KUCHING: Universiti Teknologi Mara (UiTM) senior lecturer Assoc Prof Dr Bromeley Phillip said the first step in introducing his well-developed Iban alphabet into the Malaysian education system and anywhere else in the world is to get its first batch of learners.
After successfully promoting and re-introducing the Iban alphabet during Saturday’s KPSU-UB Forum Jaku Iban 2011 (FJI 2011) here, Bromeley said the first batch of students may come from his own students in UiTM and FJI 2011 organising committee event managers.
The late Dunging Gunggu first created the alphabet system in 1947 starting with 77 characters that symbolised sounds in the Iban language but Bromeley managed to discard the characters representing redundant sounds from the system. The useful ones are now developed into computerised fonts for easier learning access.
Currently, only three people in the world can read and write the Dunging or Iban alphabet. They are Bromeley himself, longhouse chief Tuai Rumah Bagat Nunui and teacher Ngambong Katoi. The rest has passed away.
Bagat is the adopted son of Dunging who is also Dunging’s nephew (the son of Dunging’s sister). Bagat is a retired teacher. Bromeley and Ngambong on the other hand are cousins whose grandfathers Mawan and Munan are Dunging’s brothers.
“I was encouraged by our Deputy Chief Minister Datuk Patinggi Tan Sri Alfred Jabu’s advice in his text of speech delivered in the forum that said only three people could read Dunging’s alphabet and that was simply not enough,” he said over breakfast with FJI 2011 organising secretary Churchill Edward Drem at Crown Square Pending yesterday.
He added that he now realised that if he wanted to bring the Iban alphabet to a higher level there must be more readers and writers using the system.
Bromeley said even during the late Dunging’s era, there were few followers and they created something akin to an Iban intellectual society at the longhouse back then.
During the forum proper, Ngambong was seen crying tears of joy because suddenly there was a platform for people to talk about and re-introduce the alphabet after an absence of 26 years, Bromeley said.
“The Iban alphabet is well researched and developed and it is now transformed into computerised fonts. Articles about the research and development appeared in the July 2009 Sarawak Gazette edition and Cambridge Asia Research News in 2010,” he pointed out.
The Sarawak Gazette stated that the Iban alphabet was an important finding while the Cambridge Asia Research News stated that the system had been well researched.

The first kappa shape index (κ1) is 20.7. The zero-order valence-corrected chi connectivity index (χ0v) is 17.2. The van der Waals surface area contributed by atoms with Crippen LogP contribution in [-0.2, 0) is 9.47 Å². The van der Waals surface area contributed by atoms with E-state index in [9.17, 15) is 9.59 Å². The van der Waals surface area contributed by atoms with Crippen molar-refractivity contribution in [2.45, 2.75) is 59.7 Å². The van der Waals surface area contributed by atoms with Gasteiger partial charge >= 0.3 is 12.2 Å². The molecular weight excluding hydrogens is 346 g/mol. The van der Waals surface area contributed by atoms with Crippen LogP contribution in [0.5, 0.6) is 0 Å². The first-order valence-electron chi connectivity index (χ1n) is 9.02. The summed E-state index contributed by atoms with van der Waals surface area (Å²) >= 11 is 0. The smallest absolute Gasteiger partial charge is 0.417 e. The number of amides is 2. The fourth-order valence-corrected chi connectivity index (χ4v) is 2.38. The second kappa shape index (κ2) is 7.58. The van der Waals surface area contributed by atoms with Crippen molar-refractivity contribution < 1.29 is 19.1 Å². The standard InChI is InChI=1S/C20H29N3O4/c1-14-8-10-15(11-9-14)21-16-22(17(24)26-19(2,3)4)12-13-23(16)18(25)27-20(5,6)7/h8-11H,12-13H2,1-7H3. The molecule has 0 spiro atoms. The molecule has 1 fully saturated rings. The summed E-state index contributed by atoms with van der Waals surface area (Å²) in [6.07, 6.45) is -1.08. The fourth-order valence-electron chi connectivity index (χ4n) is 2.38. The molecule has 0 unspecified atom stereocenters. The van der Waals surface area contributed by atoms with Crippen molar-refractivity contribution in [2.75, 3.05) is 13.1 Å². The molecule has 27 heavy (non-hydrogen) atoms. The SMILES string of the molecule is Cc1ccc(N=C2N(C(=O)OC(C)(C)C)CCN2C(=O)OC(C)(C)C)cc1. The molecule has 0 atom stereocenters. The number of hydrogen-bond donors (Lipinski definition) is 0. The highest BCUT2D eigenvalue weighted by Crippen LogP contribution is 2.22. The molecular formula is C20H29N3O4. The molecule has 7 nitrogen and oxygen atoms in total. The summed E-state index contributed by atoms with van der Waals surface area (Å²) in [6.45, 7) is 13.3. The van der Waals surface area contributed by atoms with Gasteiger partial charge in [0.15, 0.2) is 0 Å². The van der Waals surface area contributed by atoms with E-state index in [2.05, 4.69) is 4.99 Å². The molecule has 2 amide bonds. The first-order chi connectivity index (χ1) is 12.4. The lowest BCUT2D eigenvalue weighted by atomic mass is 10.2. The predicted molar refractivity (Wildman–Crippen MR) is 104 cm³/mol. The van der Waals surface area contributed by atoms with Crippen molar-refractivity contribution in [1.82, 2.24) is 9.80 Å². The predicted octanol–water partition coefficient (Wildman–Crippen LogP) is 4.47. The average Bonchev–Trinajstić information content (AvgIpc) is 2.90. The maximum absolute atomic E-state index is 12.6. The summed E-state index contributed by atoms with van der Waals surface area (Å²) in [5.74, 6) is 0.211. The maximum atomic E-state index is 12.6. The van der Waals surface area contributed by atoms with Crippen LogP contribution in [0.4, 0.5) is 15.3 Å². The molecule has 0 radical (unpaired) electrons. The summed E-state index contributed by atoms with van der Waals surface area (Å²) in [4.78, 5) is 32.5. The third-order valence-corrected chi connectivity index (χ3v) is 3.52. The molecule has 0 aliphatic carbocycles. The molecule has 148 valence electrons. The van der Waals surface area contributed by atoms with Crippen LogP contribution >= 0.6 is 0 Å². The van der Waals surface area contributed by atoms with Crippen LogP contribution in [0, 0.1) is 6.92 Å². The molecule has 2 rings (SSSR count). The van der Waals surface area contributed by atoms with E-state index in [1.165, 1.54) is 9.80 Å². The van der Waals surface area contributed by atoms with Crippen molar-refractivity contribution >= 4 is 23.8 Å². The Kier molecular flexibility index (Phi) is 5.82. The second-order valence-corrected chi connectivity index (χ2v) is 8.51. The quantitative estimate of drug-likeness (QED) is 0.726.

The magazine also traced the origin of the alphabet and spelt out the method of research used.
Bromeley said the idea to set up a tuition centre for short courses on the Iban alphabet was for real but he still has to talk to the authorities in UiTM Sarawak on how to go about it.
He said he would not mind having the course premise nearby the campus so that he could always be accessible to learners or trainees. He also said he would have to purchase a few computers that were compatible to the Iban alphabet system.
Meanwhile Churchill said he felt honoured that the FJI 2011 committee members are accepted as part of Saturday’s Iban language forum which recommended that the Iban alphabet system be recognised and adopted and, a centre be set up to further the development of the language.
In fact, he said, they started small as event managers under the purview of Ministry of Social Development and Urbanisation (KPSU) in August 2011 to set up a platform for language forum members to talk about various matters on the Iban language.
“Even so, Saturday’s forum treated us as protagonists of the language and in fact is fine by me,” he added.
As Jabu had encouraged the organising members cum event managers to take up the Iban alphabet course within two years with Bromeley, Churchill said all the committee members, being Iban, should adhere to the advice.
“As Assoc Prof Dr Bromeley is a friend and still around in Kuching, I will be more than glad to become his student. And I do hope he enlists me as a trainee in his first batch of Iban alphabet students,” he said.
Apart from KPSU, the other co-organiser was the local daily Utusan Borneo, which began a-four page Iban section in March 2006. In 1998 The Borneo Post publised a one-page Iban section in tabloid form for a six-month trial run.